• Percy, why would a decline in bird population in one area cause an increase in chick survival rates in another area? If the cause of decline in the first area is a decline in a food source, local birds would move to neighboring territories. Even if the neighboring territories did not suffer a decline in food source production, the extra feeders would deplete those food sources. The result would be a lower survival rate for chicks in neighboring areas.

          If the cause of lower population was bird kills, birds from neighboring areas that moved in would suffer the same fate.

          In neither scenario would bird populations in surrounding areas increase.

          SR

          • Steve,
            The number of chicks a pair of birds can raise successfully is a function of
            the available food. Birds probably have a limited foraging area due to the presence of other birds. So if you remove the competition then the remaining birds will have more access to food and so raise more chicks. This is likely to be true for eagles and other birds that return each year to the same nesting site.

            What would happen would be that birds near the wind farms but not in the direct area would raise more chicks which would then try and establish themselves closer to the windmills and would die. This would result in a new steady state – similar to a bath with both the taps running and the plug out.

          • ” Birds probably have a limited foraging area due to the presence of other birds. So if you remove the competition then the remaining birds will have more access to food and so raise more chicks. ”

            Didn’t I address this point? Let me expound on it ’cause you missed it: If the competition was removed by bird choppers, the chopped birds’ territory becomes available to birds in surrounding territories. This results in 2 possibilities:

            1. A mother birds foraging into the vacated territory gets chopped and fails to return to her nestlings in the nearby territory.
            Bird population in nearby territory declines.

            2. Mother bird evades bird choppers and raises brood successfully. As food supply in this territory is unchanged, some fledglings must move into the unoccupied territory with the bird chopping wind farm (where some meet chopper).
            Neighboring territory bird population is unchanged.

            Possibility 2 may make up for possibility 1, but bird population in neighboring territory cannot increase unless food supply in neighboring territory increases.

            SR

        • “Lots of science is done by people suspecting their pet theory is correct”

          The irony, it burns!!!

        • This study places a figure of 9.3 birds per Mw per year for Ivanpah
          https://www.sciencedirect.com/science/article/pii/S0960148116301422

          Abstract
          Despite the benefits of reduced toxic and carbon emissions and a perpetual energy resource, there is potential for negative environmental impacts resulting from utility-scale solar energy (USSE) development. Although USSE development may represent an avian mortality source, there is little knowledge regarding the magnitude of these impacts in the context of other avian mortality sources. In this study we present a first assessment of avian mortality at USSE facilities through a synthesis of available avian monitoring and mortality information at existing USSE facilities. Using this information, we contextualize USSE avian mortality relative to other forms of avian mortality at 2 spatial scales: a regional scale (confined to southern California) and a national scale. Systematic avian mortality information was available for three USSE facilities in the southern California region. We estimated annual USSE-related avian mortality to be between 16,200 and 59,400 birds in the southern California region, which was extrapolated to between 37,800 and 138,600 birds for all USSE facilities across the United States that are either installed or under construction. We also discuss issues related to avian–solar interactions that should be addressed in future research and monitoring programs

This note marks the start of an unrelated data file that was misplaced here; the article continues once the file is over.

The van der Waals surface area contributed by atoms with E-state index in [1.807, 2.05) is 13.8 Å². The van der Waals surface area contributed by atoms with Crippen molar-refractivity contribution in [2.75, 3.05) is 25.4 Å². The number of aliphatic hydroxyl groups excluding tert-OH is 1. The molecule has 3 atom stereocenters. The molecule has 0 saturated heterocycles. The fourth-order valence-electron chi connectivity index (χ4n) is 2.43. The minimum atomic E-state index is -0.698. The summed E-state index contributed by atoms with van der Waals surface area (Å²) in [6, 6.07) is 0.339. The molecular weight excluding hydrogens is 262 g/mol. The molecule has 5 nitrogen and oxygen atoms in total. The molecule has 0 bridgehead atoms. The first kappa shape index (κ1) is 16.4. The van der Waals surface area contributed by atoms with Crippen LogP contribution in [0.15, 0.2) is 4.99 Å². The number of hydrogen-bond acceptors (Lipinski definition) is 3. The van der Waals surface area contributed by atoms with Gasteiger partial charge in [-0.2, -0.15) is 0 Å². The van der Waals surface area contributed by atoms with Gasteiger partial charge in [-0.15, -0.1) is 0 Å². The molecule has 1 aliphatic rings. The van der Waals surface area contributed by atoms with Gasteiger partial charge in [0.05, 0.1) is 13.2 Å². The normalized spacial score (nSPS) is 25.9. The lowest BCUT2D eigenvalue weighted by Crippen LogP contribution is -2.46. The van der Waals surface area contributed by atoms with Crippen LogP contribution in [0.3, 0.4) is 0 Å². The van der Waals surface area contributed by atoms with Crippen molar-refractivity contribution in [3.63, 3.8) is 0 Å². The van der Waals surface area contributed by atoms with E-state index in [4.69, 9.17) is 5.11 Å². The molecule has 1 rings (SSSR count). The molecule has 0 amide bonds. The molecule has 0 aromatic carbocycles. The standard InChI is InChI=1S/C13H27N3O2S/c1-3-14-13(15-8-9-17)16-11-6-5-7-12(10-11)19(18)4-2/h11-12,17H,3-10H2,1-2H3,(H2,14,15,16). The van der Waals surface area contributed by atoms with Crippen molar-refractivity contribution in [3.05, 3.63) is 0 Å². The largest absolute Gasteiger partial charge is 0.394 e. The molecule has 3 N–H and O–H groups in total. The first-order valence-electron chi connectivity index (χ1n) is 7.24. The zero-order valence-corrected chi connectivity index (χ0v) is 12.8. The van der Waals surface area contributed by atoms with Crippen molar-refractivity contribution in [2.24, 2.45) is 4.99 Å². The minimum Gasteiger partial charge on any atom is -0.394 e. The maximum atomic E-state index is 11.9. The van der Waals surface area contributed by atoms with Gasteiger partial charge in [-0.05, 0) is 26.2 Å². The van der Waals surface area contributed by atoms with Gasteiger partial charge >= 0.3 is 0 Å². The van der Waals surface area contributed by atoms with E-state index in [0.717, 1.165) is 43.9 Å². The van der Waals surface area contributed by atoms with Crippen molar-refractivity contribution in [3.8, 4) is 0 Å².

So with a 392Mw capacity at 9.3 birds per Mw, Ivanpah would represent 3645 annual bird kills over 5 square miles with 3 towers

          • Half of those numbers were “unknown cause”, still large numbers though. I wonder how many miles of roadway take out those sort of numbers?

          • RyanS

            I have probably driven, getting on for, a million miles in the UK and the Continent, on all types of roads. I can count on the fingers of one hand how many birds I have hit.

            Try to hit a pigeon with a car in London………No chance.

          • I’m in a semi-rural area and my unscientific guess is I would probably driving passed 3-5 dead birds per km. I don’t hit many but their feathery little corpses are there.

          • RyanS

            Seriously? 3-5 dead birds a Km? That’s around one every 300M to one every 200M.

            Talk sense man.

            I just drove 300 miles and back on Sunday. I think I might have seen two unidentifiable carcasses on the road.

          • EXPOSURE RATE…
            How many miles of Roadway…
            How many SQ FT of building surface…
            How many windows…
            How many Vehicle Miles Driven…
            How many Ivanpah Facilities (1200 annual bird kills per Heliostat)
            How many Wind Turbines (1.5 Bird kills and 2 Bat kills per turbine)
            EXPOSURE RATE is the key

            How many miles have you driven and how many birds have you struck with a vehicle?

            I personally have driven 14 vehicles in the last 40 years traveling over 1.2m Miles in that time and have struck zero birds.